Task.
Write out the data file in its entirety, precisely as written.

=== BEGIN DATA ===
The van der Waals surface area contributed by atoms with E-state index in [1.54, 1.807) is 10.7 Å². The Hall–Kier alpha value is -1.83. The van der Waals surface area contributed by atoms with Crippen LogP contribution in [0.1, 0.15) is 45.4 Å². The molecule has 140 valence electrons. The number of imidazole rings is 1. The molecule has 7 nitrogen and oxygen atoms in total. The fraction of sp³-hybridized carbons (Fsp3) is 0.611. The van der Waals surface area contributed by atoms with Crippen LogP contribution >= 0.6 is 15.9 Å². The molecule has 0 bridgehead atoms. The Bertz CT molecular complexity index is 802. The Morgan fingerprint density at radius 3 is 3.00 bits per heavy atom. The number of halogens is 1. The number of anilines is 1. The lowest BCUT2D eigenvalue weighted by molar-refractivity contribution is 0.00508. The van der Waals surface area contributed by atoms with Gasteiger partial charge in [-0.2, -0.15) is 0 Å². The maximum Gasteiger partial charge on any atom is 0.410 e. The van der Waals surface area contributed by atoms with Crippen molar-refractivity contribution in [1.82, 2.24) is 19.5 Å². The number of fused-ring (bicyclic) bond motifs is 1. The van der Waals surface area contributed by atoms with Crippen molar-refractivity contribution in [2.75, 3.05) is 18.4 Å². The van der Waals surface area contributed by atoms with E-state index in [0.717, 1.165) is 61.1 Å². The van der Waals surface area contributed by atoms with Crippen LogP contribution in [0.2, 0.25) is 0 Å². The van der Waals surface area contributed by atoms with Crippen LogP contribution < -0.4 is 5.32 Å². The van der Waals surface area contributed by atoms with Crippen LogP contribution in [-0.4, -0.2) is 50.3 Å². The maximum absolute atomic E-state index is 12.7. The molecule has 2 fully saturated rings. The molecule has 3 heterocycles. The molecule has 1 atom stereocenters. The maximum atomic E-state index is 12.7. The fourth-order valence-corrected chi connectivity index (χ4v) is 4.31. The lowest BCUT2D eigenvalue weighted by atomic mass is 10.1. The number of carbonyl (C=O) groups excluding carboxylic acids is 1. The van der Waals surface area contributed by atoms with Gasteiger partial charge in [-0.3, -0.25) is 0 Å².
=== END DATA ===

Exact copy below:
The van der Waals surface area contributed by atoms with E-state index in [1.54, 1.807) is 10.7 Å². The Hall–Kier alpha value is -1.83. The van der Waals surface area contributed by atoms with Crippen LogP contribution in [0.1, 0.15) is 45.4 Å². The molecule has 140 valence electrons. The number of imidazole rings is 1. The molecule has 7 nitrogen and oxygen atoms in total. The fraction of sp³-hybridized carbons (Fsp3) is 0.611. The van der Waals surface area contributed by atoms with Crippen LogP contribution >= 0.6 is 15.9 Å². The molecule has 0 bridgehead atoms. The Bertz CT molecular complexity index is 802. The Morgan fingerprint density at radius 3 is 3.00 bits per heavy atom. The number of halogens is 1. The number of anilines is 1. The lowest BCUT2D eigenvalue weighted by molar-refractivity contribution is 0.00508. The van der Waals surface area contributed by atoms with Gasteiger partial charge in [-0.2, -0.15) is 0 Å². The maximum Gasteiger partial charge on any atom is 0.410 e. The van der Waals surface area contributed by atoms with Crippen molar-refractivity contribution in [1.82, 2.24) is 19.5 Å². The number of fused-ring (bicyclic) bond motifs is 1. The van der Waals surface area contributed by atoms with Crippen molar-refractivity contribution in [2.75, 3.05) is 18.4 Å². The van der Waals surface area contributed by atoms with E-state index in [0.717, 1.165) is 61.1 Å². The van der Waals surface area contributed by atoms with Crippen LogP contribution in [0.2, 0.25) is 0 Å². The van der Waals surface area contributed by atoms with Crippen LogP contribution < -0.4 is 5.32 Å². The van der Waals surface area contributed by atoms with Crippen LogP contribution in [-0.4, -0.2) is 50.3 Å². The maximum absolute atomic E-state index is 12.7. The molecule has 2 fully saturated rings. The molecule has 3 heterocycles. The molecule has 1 atom stereocenters. The maximum atomic E-state index is 12.7. The fourth-order valence-corrected chi connectivity index (χ4v) is 4.31. The lowest BCUT2D eigenvalue weighted by atomic mass is 10.1. The number of carbonyl (C=O) groups excluding carboxylic acids is 1. The van der Waals surface area contributed by atoms with Gasteiger partial charge in [-0.3, -0.25) is 0 Å².